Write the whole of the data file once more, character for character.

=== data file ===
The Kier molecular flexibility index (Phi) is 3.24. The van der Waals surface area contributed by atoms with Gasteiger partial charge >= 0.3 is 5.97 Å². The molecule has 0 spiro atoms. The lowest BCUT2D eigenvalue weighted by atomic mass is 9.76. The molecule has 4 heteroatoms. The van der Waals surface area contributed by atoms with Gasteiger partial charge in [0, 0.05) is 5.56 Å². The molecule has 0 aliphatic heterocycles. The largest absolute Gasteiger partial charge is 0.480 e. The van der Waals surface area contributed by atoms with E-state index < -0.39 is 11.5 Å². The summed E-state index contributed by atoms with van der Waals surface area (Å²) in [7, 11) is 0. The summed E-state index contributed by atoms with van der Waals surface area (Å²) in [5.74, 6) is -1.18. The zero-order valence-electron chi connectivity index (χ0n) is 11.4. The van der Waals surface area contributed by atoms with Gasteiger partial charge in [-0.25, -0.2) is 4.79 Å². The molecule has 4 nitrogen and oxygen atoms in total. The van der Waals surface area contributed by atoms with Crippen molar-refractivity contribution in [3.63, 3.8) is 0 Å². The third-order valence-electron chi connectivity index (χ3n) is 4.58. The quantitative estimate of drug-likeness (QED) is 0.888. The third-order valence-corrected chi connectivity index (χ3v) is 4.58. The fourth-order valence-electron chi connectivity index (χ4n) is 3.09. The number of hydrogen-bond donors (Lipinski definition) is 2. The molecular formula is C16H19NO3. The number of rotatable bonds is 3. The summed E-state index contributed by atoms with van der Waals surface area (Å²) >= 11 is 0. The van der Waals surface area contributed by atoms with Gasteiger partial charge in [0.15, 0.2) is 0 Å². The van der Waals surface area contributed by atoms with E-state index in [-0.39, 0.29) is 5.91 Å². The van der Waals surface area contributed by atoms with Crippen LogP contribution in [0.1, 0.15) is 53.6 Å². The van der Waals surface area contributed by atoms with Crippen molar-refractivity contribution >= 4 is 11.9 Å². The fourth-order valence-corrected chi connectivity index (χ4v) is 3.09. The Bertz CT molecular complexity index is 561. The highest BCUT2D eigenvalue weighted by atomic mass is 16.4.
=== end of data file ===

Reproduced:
The Kier molecular flexibility index (Phi) is 3.24. The van der Waals surface area contributed by atoms with Gasteiger partial charge >= 0.3 is 5.97 Å². The molecule has 0 spiro atoms. The lowest BCUT2D eigenvalue weighted by atomic mass is 9.76. The molecule has 4 heteroatoms. The van der Waals surface area contributed by atoms with Gasteiger partial charge in [0, 0.05) is 5.56 Å². The molecule has 0 aliphatic heterocycles. The largest absolute Gasteiger partial charge is 0.480 e. The van der Waals surface area contributed by atoms with E-state index < -0.39 is 11.5 Å². The summed E-state index contributed by atoms with van der Waals surface area (Å²) in [7, 11) is 0. The summed E-state index contributed by atoms with van der Waals surface area (Å²) in [5.74, 6) is -1.18. The zero-order valence-electron chi connectivity index (χ0n) is 11.4. The van der Waals surface area contributed by atoms with Gasteiger partial charge in [-0.25, -0.2) is 4.79 Å². The molecule has 4 nitrogen and oxygen atoms in total. The van der Waals surface area contributed by atoms with Crippen molar-refractivity contribution in [3.63, 3.8) is 0 Å². The third-order valence-electron chi connectivity index (χ3n) is 4.58. The quantitative estimate of drug-likeness (QED) is 0.888. The third-order valence-corrected chi connectivity index (χ3v) is 4.58. The fourth-order valence-electron chi connectivity index (χ4n) is 3.09. The number of hydrogen-bond donors (Lipinski definition) is 2. The molecular formula is C16H19NO3. The number of rotatable bonds is 3. The summed E-state index contributed by atoms with van der Waals surface area (Å²) >= 11 is 0. The van der Waals surface area contributed by atoms with Gasteiger partial charge in [0.15, 0.2) is 0 Å². The van der Waals surface area contributed by atoms with E-state index in [-0.39, 0.29) is 5.91 Å². The van der Waals surface area contributed by atoms with Crippen LogP contribution in [0.1, 0.15) is 53.6 Å². The van der Waals surface area contributed by atoms with Crippen molar-refractivity contribution >= 4 is 11.9 Å². The fourth-order valence-corrected chi connectivity index (χ4v) is 3.09. The Bertz CT molecular complexity index is 561. The highest BCUT2D eigenvalue weighted by atomic mass is 16.4.